1.2.i:  Increase the percentage of 9th graders who after 5 years are either employed in Washington or enrolled in post secondary education or training during the third quarter from 86.2% for the 2008-09 class to 88.4% for the 2012-13 class

Data source: Education Research and Data Center

Supplemental Reports:

April 2016 (click here)

Why is this a priority?

In order to be successful in life and careers, our states 9th graders need the supports and guidance necessary to ensure high school completion and a successful transition to employment or continued postsecondary training or education. Nearly 1 in 5 of today’s 9th graders will not complete high school, this equates to over 14,000 students dropping out high school in the 2012-13 school year. Those unable to complete high school face dramatically increased unemployment rates, decreased lifetime earnings, and an over dependence on publically funded social service and criminal justice programs. It cost taxpayers over $10,000 per year for the lifetime of an individual that did not complete high school. By connecting students with a vision of individual success that promotes positive engagement in high school and beyond, students are more likely to complete high school and make a successful post high school transition.

Data Source: Education and Data Research Center, 2011-12 Ninth Graders

How are we doing?

Recent changes in state graduation requirements have made more resources available for guidance activities designed to give students greater access to individuals focused on ensuring their success and the development of a personalized and detailed high school and beyond plan. Further, the development and adoption of a statewide list of Career and Technical Education to academic course equivalencies create more opportunities for students make relevant connections between their high school education and their personal career goals. This will better prepare students for success in postsecondary education and training or the workforce, depending on their individual goals and aspirations.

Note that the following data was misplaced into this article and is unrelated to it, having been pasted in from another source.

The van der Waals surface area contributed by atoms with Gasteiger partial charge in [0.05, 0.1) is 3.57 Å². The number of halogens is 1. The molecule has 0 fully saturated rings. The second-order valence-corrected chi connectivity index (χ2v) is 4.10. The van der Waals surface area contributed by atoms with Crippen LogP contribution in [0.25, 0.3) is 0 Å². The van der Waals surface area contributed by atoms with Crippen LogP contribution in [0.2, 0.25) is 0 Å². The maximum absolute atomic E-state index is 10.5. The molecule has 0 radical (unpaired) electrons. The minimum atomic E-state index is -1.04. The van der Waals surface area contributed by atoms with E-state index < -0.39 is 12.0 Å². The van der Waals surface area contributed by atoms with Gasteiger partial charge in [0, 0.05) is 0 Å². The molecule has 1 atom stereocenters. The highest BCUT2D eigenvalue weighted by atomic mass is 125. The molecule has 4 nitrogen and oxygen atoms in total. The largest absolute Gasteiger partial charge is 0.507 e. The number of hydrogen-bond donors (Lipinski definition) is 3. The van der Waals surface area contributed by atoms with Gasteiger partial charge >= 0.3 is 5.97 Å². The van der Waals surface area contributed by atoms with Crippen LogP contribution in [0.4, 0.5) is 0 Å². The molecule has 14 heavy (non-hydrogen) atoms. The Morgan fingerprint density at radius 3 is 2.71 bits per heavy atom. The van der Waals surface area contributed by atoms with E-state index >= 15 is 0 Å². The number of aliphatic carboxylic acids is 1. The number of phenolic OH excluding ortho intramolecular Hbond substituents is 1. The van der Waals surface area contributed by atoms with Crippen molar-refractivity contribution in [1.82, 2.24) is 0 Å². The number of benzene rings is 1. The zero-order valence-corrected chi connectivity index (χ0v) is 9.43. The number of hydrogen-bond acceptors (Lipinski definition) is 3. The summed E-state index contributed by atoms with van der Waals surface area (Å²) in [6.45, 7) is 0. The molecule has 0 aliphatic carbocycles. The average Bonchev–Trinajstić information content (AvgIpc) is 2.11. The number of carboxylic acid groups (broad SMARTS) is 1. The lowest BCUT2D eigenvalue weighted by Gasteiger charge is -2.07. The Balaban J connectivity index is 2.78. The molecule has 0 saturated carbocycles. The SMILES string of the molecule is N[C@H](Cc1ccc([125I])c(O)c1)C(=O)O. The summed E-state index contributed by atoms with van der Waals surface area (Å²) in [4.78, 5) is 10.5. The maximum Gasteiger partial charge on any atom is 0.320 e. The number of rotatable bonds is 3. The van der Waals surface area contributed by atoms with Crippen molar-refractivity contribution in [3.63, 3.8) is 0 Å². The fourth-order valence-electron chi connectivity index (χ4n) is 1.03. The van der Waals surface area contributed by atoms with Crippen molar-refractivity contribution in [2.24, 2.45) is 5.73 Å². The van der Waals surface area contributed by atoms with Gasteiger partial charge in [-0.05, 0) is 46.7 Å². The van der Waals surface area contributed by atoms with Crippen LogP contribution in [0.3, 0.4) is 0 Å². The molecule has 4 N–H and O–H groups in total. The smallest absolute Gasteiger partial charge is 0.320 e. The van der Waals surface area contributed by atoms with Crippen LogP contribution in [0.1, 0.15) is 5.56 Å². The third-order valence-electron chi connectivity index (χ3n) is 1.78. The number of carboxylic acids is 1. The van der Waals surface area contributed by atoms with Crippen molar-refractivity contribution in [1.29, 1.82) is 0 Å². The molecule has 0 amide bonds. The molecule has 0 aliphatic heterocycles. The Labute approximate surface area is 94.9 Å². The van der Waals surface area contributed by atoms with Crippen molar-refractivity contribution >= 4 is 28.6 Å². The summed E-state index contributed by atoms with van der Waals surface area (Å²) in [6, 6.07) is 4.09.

What are we working on?

Students and families need opportunities to explore different career pathways while still in high school. By seeing a career in action, students will build a stronger understanding of how their high school education can support their personalized plan for success after high school, whether continued education and training or direct entry into the workforce. The Office of Superintendent of Public Instruction, in collaboration with the Employment Security Department and the Workforce Board, are coordinating and implementing the Governors Youth Works initiative. This initiative will make more resources available for the creation of work based learning opportunities that will give students real world exposure to a chosen career.

How can you help?

  • Value the importance of all post-secondary pathways that can lead to gainful employment and self-sufficiency.
  • Encourage students and families to develop detailed individual plans for success following high school completion.
  • Share your personal pathway to success by mentoring students through in class lectures, work site visits, job shadows, internships, or apprenticeships.
  • Honor and promote all levels of education and work that lead to success and self-sufficiency.
  • Support public policies that promote the value of work and encourage young people to explore the world of work.
  • Facilitate and promote meaningful partnerships between schools, community organizations, and industry leaders towards the creation of hands on work based learning experiences.

Reported by: Workforce and Education Training Board